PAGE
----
What is HIIT?
[one_half]HIIT (High Intensity Interval Training) is essentially a form of cardio training designed specifically to maximise your ability to retain muscle, while still burning calories and fat.
Before HIIT, the majority of treadmill workouts were created at more of a consistent speed, going through the motions until you reached your target time or distance.
The only real differences in speed were most likely towards the beginning or end of a workout, when warming up and cooling down.
What sets HIIT apart is the variation in intensity. Rather than running, walking, or jogging at a set pace for the duration of your workout, periods of faster running speeds or higher inclines are now interspersed with periods of slower speeds and lower intensity.[/one_half]
In this feature, we’re going to take a look at the HIIT Treadmill Workout options in more depth, including how they can be adapted to your specific treadmill, and how you can start designing your own effective workout right now!
Related: Matrix T3X Treadmill Review
The difference between IT and HIIT
Before going any further it’s important to address an important difference between HIIT and IT (Interval Training).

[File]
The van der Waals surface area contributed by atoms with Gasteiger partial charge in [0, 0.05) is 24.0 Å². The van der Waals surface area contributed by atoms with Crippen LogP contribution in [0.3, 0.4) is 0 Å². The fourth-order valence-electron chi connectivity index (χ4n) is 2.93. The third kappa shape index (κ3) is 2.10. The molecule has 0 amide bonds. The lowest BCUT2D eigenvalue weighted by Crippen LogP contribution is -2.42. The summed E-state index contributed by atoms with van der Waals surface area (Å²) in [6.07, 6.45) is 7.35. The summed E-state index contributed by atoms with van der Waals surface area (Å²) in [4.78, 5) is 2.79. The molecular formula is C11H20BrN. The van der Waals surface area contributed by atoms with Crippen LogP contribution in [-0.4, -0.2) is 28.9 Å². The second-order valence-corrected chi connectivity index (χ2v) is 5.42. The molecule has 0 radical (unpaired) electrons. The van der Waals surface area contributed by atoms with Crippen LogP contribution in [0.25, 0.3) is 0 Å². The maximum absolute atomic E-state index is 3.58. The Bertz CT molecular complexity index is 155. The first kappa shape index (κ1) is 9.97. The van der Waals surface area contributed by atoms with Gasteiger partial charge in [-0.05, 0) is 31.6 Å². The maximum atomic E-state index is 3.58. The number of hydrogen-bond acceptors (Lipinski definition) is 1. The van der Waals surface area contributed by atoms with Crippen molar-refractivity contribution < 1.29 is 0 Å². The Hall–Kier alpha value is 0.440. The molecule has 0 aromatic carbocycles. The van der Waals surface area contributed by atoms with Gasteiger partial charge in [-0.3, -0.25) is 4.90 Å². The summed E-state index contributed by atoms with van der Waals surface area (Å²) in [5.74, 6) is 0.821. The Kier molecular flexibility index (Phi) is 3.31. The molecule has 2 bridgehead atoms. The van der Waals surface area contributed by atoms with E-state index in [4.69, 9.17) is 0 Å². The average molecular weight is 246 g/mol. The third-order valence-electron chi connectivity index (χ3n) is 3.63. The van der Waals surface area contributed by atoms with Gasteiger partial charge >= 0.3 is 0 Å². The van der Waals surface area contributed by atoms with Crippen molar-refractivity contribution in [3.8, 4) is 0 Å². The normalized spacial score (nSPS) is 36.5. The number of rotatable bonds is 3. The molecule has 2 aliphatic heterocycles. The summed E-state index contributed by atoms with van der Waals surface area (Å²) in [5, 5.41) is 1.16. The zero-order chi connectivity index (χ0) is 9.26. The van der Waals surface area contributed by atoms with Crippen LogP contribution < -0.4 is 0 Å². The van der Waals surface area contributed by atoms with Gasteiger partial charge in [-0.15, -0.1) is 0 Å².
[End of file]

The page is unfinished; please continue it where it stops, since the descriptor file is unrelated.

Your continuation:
While you may find workouts scattered around the internet and in magazines promoting workouts of 60 minutes or more, these will most certainly be interval workouts, not HIIT.
The difference is that intervals can be performed at any level of intensity. Usually, the only requirement is that you change the running speed at fixed intervals. True HIIT means you will be sprinting with all of your effort for a set period of time, followed by a short rest.
If you find you are able to go much beyond 30 minutes, the chances are you need to increase the intensity of your ‘work’ sections.
Benefits of HIIT Treadmill workouts
So we now know what HIIT workouts are, but what exactly are the benefits? How do you know if this style of training is going to help you achieve your own personal fitness goals?
[one_half]1) Increased metabolic rate and fat burning
One of the main reasons for the periods of high intensity training, is the elevated heart rate and metabolic rate.
By keeping your heart rate up and pumping more blood and oxygen around your body, you can increase the amount of calories you burn, during both the recovery and training periods.
But it’s not just what happens in the gym that makes HIIT so different. It’s what happens during the 24 hours that follows.
There have been numerous documented studies that show maintaining a high metabolic rate can increase fat loss over a prolonged period of time, when combined with exercise.
Just look at how many pro bodybuilders rely on eating 6 to 10 meals every day.[/one_half]
Yes it’s partly so their body can take in the amount of protein they need, but it also helps keep their metabolism at a much higher rate than your standard 3 meal per day plan.